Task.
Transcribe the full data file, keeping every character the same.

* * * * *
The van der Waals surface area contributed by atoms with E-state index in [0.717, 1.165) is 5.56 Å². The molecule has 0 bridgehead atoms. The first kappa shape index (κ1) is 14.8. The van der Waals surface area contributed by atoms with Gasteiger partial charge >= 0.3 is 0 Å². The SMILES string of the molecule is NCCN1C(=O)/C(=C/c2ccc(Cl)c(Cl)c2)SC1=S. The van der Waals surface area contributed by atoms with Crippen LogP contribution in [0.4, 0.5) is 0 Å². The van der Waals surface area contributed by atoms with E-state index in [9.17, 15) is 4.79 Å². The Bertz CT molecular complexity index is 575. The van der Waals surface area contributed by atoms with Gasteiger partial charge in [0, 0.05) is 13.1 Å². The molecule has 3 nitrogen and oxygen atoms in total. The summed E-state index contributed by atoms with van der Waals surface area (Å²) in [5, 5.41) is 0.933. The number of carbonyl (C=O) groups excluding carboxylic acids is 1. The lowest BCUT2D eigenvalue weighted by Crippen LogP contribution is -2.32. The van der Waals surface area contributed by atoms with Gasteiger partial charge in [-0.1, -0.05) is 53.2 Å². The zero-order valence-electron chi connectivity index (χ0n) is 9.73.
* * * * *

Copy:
The van der Waals surface area contributed by atoms with E-state index in [0.717, 1.165) is 5.56 Å². The molecule has 0 bridgehead atoms. The first kappa shape index (κ1) is 14.8. The van der Waals surface area contributed by atoms with Gasteiger partial charge >= 0.3 is 0 Å². The SMILES string of the molecule is NCCN1C(=O)/C(=C/c2ccc(Cl)c(Cl)c2)SC1=S. The van der Waals surface area contributed by atoms with Crippen LogP contribution in [0.4, 0.5) is 0 Å². The van der Waals surface area contributed by atoms with E-state index in [9.17, 15) is 4.79 Å². The Bertz CT molecular complexity index is 575. The van der Waals surface area contributed by atoms with Gasteiger partial charge in [0, 0.05) is 13.1 Å². The molecule has 3 nitrogen and oxygen atoms in total. The summed E-state index contributed by atoms with van der Waals surface area (Å²) in [5, 5.41) is 0.933. The number of carbonyl (C=O) groups excluding carboxylic acids is 1. The lowest BCUT2D eigenvalue weighted by Crippen LogP contribution is -2.32. The van der Waals surface area contributed by atoms with Gasteiger partial charge in [-0.1, -0.05) is 53.2 Å². The zero-order valence-electron chi connectivity index (χ0n) is 9.73.